The Poetics of Abstraction

The Poetics of Abstraction

In their new exhibition at the PCA Gallery, Anthea Boesenberg and Therese Kenyon explore the interplay between atmospherics, connectivity and the sensory.

16 April, 2024
In Exhibitions,
Printmaking, Q&A


Therese Kenyon, Swirling Water under Clouds, 2023, ink, wash and screen-printed motif over 3 panels of Japanese kozo paper. 63 x 300 cm


Therese Kenyon, Mountains and Cherry blossom II, 2023, watercolour, screen print and pochoir, 60 x 40cm U/S. Courtesy of Upspace Gallery.

Anthea Boesenberg, Remembered Sky iii, 2023 relief collagraph, hand printed on Korean kozo, 120 x 77 cm

Anthea Boesenberg, Remembered Sky iv, 2024, relief collagraph, hand printed on Korean kozo, 120 x 77 cm

Anthea Boesenberg, Rain ii, 2024, relief collagraph with wax resist on Korean kozo, 28 x 34 cm

Anthea Boesenberg and Therese Kenyon share a depth of experience using their inherent knowledge and analysis of process, initially learned through printmaking. Both artists have had a role in developing and promoting print practice in NSW. Anthea was one of the founding members of Warringah Printmakers and Therese was co-founder of the Newcastle Printmakers Workshop. Both are members of the Sydney Printmakers, and both have taught and exhibited in this field for many years.

They renewed their friendship at Kandos in 2022 in a group exhibition that encouraged and celebrated the emergence of the hybrid print. (‘Way Out with Print’ curated by Linda Swinfield at Kandos NSW.) Through serendipitous accidents and alchemical processes, both artists have worked their materials to make imagery that could be described as ‘poetic abstraction’.

For this exhibition, Anthea has made wall installations, pushing the ability of Korean paper to accept oil-based pigments, as well as take pressure, in the relief printing process. In this series Remembered Skies 1-5, Anthea makes pairs of works, alluding to a duality concerning memory, retaining positivity, and beauty. These works are richly textured and coloured, taking advantage of the warp and weft of tarlatan cloth as the gridded matrix. This collagraph plate is rolled with ink on the surface and then printed, revealing the variations in colour and the differences in intensity and value. It is impressed onto the delicate but strong paper. The resulting offset prints almost look pixelated but are looser, and grainier. They reward long looking, for their stillness.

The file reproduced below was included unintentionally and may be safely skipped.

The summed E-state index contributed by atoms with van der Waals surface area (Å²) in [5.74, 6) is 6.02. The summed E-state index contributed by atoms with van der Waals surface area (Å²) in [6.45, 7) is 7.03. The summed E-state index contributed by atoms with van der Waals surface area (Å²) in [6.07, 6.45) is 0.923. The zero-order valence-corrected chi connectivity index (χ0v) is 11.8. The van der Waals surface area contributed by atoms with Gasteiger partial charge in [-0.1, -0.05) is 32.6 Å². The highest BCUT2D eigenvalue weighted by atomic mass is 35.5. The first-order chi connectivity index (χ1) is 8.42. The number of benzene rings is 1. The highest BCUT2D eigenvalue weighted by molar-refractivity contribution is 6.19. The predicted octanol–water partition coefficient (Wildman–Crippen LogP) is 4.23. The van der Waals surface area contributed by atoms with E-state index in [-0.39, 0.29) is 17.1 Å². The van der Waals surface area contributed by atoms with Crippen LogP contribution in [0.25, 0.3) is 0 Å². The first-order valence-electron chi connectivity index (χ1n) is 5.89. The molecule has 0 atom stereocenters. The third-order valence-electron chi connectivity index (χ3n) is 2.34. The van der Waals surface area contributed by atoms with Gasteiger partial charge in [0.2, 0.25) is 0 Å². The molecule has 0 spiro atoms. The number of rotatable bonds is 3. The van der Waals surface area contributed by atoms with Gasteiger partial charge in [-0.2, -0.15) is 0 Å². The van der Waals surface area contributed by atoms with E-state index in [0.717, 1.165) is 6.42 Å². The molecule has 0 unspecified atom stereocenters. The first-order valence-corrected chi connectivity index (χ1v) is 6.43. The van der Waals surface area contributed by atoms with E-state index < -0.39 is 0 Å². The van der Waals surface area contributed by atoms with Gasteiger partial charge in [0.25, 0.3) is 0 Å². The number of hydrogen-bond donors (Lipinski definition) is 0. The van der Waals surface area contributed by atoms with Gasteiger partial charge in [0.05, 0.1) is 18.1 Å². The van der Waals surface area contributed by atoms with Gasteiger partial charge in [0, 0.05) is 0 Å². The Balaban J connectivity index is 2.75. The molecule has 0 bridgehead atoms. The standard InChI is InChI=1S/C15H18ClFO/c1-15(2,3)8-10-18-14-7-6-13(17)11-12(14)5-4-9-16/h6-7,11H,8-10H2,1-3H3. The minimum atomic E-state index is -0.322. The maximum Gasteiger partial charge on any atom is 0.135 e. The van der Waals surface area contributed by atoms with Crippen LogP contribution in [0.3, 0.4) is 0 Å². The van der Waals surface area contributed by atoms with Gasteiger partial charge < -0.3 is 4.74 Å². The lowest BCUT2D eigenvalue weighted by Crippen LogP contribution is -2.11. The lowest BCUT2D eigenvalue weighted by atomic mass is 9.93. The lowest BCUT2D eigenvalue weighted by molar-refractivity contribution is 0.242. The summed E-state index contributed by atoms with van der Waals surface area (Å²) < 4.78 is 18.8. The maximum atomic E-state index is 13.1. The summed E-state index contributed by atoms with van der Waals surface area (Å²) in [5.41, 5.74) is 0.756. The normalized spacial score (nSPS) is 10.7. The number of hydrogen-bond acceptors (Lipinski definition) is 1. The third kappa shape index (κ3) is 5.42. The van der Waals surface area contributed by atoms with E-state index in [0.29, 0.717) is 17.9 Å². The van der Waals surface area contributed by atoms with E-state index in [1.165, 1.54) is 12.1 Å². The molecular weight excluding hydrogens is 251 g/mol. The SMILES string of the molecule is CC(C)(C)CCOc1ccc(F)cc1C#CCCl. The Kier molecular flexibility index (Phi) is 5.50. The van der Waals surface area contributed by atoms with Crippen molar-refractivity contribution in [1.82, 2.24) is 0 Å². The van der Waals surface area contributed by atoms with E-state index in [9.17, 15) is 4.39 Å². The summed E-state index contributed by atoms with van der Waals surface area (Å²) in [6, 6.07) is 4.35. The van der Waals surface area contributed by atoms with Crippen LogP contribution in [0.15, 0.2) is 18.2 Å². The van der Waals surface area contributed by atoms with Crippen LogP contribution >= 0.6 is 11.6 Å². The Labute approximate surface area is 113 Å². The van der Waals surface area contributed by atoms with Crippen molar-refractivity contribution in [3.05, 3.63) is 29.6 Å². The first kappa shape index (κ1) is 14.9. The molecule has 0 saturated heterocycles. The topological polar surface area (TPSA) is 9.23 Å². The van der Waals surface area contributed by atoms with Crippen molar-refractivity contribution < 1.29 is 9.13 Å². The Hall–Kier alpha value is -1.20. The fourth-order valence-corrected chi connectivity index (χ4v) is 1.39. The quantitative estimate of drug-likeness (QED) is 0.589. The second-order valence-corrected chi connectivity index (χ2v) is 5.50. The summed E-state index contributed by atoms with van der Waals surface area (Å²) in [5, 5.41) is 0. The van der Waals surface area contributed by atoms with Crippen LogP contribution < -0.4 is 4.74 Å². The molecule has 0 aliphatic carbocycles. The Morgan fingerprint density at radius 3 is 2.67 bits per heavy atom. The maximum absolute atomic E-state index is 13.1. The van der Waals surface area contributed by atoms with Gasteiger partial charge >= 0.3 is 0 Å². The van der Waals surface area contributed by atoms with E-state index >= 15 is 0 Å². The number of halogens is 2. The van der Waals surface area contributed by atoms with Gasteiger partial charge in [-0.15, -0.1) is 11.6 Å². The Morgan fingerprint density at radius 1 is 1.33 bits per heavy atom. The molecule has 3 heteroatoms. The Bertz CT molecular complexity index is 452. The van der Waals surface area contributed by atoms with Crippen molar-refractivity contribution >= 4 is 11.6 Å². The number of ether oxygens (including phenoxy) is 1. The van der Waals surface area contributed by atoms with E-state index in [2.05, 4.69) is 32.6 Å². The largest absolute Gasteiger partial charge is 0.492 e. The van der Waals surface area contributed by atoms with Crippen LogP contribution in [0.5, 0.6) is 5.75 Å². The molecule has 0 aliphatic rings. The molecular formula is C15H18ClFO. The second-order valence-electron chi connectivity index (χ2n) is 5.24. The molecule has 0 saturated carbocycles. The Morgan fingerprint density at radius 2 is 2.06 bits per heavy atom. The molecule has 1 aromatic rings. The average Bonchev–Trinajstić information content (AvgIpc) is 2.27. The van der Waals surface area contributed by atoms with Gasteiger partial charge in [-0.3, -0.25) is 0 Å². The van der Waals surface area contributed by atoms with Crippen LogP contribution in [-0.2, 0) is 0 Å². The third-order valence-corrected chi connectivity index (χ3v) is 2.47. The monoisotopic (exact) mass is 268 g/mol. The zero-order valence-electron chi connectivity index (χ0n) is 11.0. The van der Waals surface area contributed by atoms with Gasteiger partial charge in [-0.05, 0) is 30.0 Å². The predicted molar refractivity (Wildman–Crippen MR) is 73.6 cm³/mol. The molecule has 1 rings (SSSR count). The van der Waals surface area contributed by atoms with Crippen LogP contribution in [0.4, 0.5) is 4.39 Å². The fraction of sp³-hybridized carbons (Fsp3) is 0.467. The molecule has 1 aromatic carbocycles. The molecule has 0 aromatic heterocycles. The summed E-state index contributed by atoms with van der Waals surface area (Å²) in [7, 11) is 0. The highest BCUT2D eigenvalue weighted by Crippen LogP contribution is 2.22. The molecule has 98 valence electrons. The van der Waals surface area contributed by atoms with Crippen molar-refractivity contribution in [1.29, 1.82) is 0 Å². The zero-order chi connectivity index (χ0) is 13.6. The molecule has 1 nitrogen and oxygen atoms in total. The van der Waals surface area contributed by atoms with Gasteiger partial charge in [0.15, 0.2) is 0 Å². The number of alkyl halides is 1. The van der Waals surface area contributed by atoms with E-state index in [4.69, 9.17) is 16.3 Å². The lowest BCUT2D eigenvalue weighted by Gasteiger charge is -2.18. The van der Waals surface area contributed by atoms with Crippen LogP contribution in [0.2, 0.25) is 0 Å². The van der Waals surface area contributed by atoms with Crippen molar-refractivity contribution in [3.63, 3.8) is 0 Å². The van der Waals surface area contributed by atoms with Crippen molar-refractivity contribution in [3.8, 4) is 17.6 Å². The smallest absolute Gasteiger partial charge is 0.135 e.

The materials guide us and lead us onwards. I don’t know what I would do without the sensitivity of Asian papers. I love the feeling of flirting with the possibility of disaster.

[A Boesenberg from discussion with T Kenyon on 21 March 2024]

Both artists utilise the grid, as a means to objectify, but still refer to nature in an oblique way. Older methods of printmaking such as stamps, pochoir, papercut stencils and monotypes, create unique state works on paper. Drawing with wax, ink and brush or stencil knife retains the hand-made and the immediacy in these artists’ work.

The gridded lines in Therese’s work, reference ink stains on textiles where the warp and weft threads create an abstract drawing and can be read as ripples and/or clouds. She used photographic references to extract the essence of fluidity to make line drawings. Appreciating the interplay between narrative and abstraction, she has created art works using the action of water as agent and image maker.

Therese experienced two artist-in-residencies in Beijing in 2009 and again in 2011. This was a key influence on her subsequent work. The appreciation of Asian papers and mineral colours, led to her gouache line drawings with a Chinese wolf hair brush, on tracing film. These were exposed onto silk screens, thus creating a library of stencils with the ability to repeat ripples and flow imagery.

In her triptych Swirling water under clouds, she references a river design by the 17th century Japanese artist, Ogata Korin (1658-1716).

This almost hairlike design flattens the motion of water but retains a sense of movement when repeated as a decorative linear element. Exploring the water and waves designs of Kamisaka Sekka (1866-1942) within the Rimpa movement, led to my exploration of abstraction and ornamentation.

[Excerpt from T Kenyon artist’s journal 2024]

The emptying out of representational imagery enables the exploration of abstraction to almost limitless possibilities. These two artists bring their poetic responses to various environments and more broadly to senses of light, atmospherics, connectivity, and colour. The years of experience in multi-disciplinary studio practice have opened their work to a much broader means of expression through research, collaboration, making and regularly exhibiting new work.

As Robert Nickas wrote in his book about ‘New Elements in Abstract Painting’:

If a representational picture offers an image of how the world looks, then doesn’t it fall to abstraction to provide us with an image of how the world feels?

Abstraction can be thought of as the ‘filter’ through which the recognizable passes and is transformed.

Anthea Boesenberg and Therese Kenyon

The Poetics of Abstraction, works on paper, is at the Print Council of Australia Gallery,, 19 April-10 May, opening reception Friday 19 April 5-7pm with Dr Sally Gray.

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